Finally he made us all cry

Not many people knew Shams-u-Din was Shadi Lal until he began to be seen in Jammu after 1990 and not seen in Kashmir thereafter. Soon after reaching Jammu, he – just like many KP theatre and TV artists – had lost stage, and the stage in the Valley had lost a sizable group of its entertainers. How much was the group loved and admired by one and all has been apparent since the day the news that Shams-u-Din has left the rest of the group behind spread.

Social media has been abuzz with his mention; each person remembering him his way. He had left a happy memory in each Kashmiri, especially the generation that had watched him either as children or youth or adults.

Ayash Arif, who is as much loved by us all, wrote that he had lost his “beloved legendary actor”. In an interview in 2010, Shadi Lal had remarked, “I am more comfortable working with Ayash Arif. He knows me well as an actor”.

 “Shadi Lal Koul has been part of our childhood memories. Each member of our family used to be his good fan”, wrote Mehraj Sofi, a social media user. We have lost a legend”, wrote Dr Ashraf Kashmiri, a scholar proficient in Kashmir history. “A sad day for the thousands of his Kashmiri fans”, wrote Shabir Mirza, an ace photographer and ex-principal College of Fine Arts Srinagar.

In another profound outburst, Javed Dar, another social media user wrote, “We lost a smile”. Dr Musaib ul Muntaha, a 1990 born youth said that he was brought up watching Shadi Lal act.

Clearly, Shams-u-Din has had continued to enthrall his own society even long after he had ceased to live within it. That way, Mohammad Yusuf, a name synonymous with adventure sports in the Valley, puts it righty when he says that “it is a terrible loss to the society”.

So much of overwhelming connect for Shams-u-Din, who died in exile carrying remains of a Shadi Lal for thirty years of craving for a stage that he had lost. If this is the connection, why is there a disconnect on collective actions – on the revival of art, culture, shared beliefs, values, wisdom, norms, and practices? For centuries we have nurtured these together; and the same must be craving for that collective attention again.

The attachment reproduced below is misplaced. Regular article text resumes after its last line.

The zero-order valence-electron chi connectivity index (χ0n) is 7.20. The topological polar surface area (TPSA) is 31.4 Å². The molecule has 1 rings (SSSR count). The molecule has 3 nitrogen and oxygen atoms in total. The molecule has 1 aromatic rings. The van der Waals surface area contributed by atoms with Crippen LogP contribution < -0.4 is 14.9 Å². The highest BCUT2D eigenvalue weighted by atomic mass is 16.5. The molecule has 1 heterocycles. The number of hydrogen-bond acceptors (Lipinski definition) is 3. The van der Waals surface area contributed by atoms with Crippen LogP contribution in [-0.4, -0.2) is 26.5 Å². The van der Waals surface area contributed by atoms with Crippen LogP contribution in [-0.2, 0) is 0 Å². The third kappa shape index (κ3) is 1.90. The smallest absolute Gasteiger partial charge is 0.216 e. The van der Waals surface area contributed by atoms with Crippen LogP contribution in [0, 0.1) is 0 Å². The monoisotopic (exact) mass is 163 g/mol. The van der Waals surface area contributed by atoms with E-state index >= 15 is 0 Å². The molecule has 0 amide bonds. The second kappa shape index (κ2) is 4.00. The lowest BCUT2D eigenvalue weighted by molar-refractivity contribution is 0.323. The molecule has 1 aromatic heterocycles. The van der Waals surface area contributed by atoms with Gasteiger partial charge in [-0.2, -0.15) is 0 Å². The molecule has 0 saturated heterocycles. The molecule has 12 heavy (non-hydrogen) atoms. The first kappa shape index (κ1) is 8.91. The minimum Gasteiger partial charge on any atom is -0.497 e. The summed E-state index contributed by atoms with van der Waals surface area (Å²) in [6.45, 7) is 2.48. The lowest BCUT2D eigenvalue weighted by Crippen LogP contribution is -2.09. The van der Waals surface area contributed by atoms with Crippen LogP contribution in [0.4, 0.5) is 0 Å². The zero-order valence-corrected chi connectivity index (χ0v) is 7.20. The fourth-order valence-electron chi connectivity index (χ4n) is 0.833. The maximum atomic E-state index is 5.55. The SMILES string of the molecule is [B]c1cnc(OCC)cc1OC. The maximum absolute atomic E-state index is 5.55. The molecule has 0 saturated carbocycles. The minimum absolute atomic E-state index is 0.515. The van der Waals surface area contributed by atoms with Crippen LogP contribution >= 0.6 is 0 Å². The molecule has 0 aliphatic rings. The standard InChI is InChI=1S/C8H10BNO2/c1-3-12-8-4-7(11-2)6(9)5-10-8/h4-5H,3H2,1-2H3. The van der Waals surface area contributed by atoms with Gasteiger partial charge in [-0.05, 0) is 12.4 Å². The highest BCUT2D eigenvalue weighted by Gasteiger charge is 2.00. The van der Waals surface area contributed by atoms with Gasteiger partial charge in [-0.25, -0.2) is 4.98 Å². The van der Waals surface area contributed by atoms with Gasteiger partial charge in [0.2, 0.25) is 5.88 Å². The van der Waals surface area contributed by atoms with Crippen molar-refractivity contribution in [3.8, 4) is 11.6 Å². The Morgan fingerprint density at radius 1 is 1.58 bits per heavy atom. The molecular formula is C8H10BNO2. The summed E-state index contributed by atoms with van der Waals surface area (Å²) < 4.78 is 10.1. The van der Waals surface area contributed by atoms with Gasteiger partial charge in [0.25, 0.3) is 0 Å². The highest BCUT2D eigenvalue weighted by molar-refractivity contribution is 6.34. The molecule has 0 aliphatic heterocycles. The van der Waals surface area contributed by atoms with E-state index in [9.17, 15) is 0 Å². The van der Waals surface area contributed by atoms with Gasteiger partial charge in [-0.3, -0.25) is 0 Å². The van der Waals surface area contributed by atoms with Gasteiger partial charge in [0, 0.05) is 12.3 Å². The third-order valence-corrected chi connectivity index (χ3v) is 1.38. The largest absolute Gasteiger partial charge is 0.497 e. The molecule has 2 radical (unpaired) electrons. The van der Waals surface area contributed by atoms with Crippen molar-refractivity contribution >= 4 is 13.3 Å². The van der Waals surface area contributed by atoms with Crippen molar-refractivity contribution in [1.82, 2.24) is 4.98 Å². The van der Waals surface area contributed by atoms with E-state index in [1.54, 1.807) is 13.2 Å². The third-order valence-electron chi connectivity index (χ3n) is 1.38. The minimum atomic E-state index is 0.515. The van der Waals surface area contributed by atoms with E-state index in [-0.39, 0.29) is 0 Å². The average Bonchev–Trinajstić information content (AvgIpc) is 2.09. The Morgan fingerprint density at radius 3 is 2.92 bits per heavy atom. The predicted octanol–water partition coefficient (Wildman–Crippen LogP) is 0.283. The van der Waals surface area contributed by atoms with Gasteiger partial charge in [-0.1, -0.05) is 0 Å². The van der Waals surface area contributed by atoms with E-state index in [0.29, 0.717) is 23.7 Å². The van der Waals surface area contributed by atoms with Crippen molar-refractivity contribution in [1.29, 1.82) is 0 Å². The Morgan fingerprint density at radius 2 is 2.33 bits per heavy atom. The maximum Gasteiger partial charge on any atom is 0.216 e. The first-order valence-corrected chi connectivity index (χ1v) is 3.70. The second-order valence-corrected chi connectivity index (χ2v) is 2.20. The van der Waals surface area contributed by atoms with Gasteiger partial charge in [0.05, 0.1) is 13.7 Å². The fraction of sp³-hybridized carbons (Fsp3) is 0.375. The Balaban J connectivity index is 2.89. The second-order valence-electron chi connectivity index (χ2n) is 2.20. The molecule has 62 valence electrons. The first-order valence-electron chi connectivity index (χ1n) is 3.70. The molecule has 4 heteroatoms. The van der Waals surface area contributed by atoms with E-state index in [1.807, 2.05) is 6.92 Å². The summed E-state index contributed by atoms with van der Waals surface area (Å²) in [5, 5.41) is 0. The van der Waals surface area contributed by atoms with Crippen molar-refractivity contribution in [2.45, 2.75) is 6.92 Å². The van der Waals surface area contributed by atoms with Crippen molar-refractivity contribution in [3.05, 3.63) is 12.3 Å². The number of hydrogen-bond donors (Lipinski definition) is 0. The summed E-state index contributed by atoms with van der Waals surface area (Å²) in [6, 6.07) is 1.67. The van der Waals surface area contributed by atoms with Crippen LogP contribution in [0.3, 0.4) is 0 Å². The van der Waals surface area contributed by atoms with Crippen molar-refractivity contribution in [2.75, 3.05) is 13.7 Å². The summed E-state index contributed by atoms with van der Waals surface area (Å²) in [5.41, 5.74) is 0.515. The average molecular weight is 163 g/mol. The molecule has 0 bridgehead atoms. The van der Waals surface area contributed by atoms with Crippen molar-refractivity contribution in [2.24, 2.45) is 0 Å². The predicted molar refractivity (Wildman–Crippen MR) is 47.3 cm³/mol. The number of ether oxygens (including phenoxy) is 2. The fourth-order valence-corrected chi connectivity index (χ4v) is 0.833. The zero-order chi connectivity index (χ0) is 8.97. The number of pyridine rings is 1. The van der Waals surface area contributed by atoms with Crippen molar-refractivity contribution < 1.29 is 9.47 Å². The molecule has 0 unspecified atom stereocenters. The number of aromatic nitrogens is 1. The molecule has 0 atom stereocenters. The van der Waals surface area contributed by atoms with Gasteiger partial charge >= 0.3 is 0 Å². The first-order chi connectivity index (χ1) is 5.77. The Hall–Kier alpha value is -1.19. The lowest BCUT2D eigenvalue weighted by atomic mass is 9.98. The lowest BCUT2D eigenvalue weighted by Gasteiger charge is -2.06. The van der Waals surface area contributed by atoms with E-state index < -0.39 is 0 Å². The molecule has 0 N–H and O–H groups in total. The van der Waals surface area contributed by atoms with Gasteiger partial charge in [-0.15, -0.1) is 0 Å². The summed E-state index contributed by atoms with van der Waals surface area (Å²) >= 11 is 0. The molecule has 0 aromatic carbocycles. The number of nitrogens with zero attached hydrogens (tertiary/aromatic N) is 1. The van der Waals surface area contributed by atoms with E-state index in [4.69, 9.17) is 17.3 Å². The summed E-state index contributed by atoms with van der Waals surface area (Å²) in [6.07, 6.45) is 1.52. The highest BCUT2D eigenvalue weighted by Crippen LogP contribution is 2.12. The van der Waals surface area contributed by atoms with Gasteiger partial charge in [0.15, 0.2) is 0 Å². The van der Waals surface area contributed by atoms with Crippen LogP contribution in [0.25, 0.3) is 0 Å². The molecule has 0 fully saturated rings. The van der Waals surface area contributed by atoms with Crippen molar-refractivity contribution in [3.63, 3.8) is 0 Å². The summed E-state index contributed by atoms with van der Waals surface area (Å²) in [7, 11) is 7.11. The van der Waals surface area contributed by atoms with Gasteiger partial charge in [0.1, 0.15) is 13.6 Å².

We have lost bits and pieces of each to conflict, and even after thirty years if we discuss conflict and not culture and its revival, we are not being true to our motherland. Call him Shams-u-Din, call him Shadi Lal or call him Nika Lal, the Koshur in him has lived as a true artist, bringing smiles to all of us despite his personal anguish and loss, which not many know about. A true artist does not live only for his community, he lives and works for his society.

Irrespective of what, leave the first two post-conflict decades aside, we have lost the last decade to inaction. Ten years was enough of time for all of us to recreate the magic that was Kashmir – on every front; be it education, be it healthcare, be it art forms, or be it what held us together through shared beliefs.

Irrespective of KP exile and irrespective of continued chaos pervading the Valley, we could have created ideal types of social organizations to keep our collective culture alive, got our young join the same, taken them through presentations on our rich legacy and heritage and even organized interactive tours or sessions with likeminded children in exile. We all have failed.As part of our useless penchant to discuss the past, we have been missing out on a sizable part of our present and future. Should we abstain, for a Shams-u-Din, who died in exile, a Shadi Lal will begin to live again at home.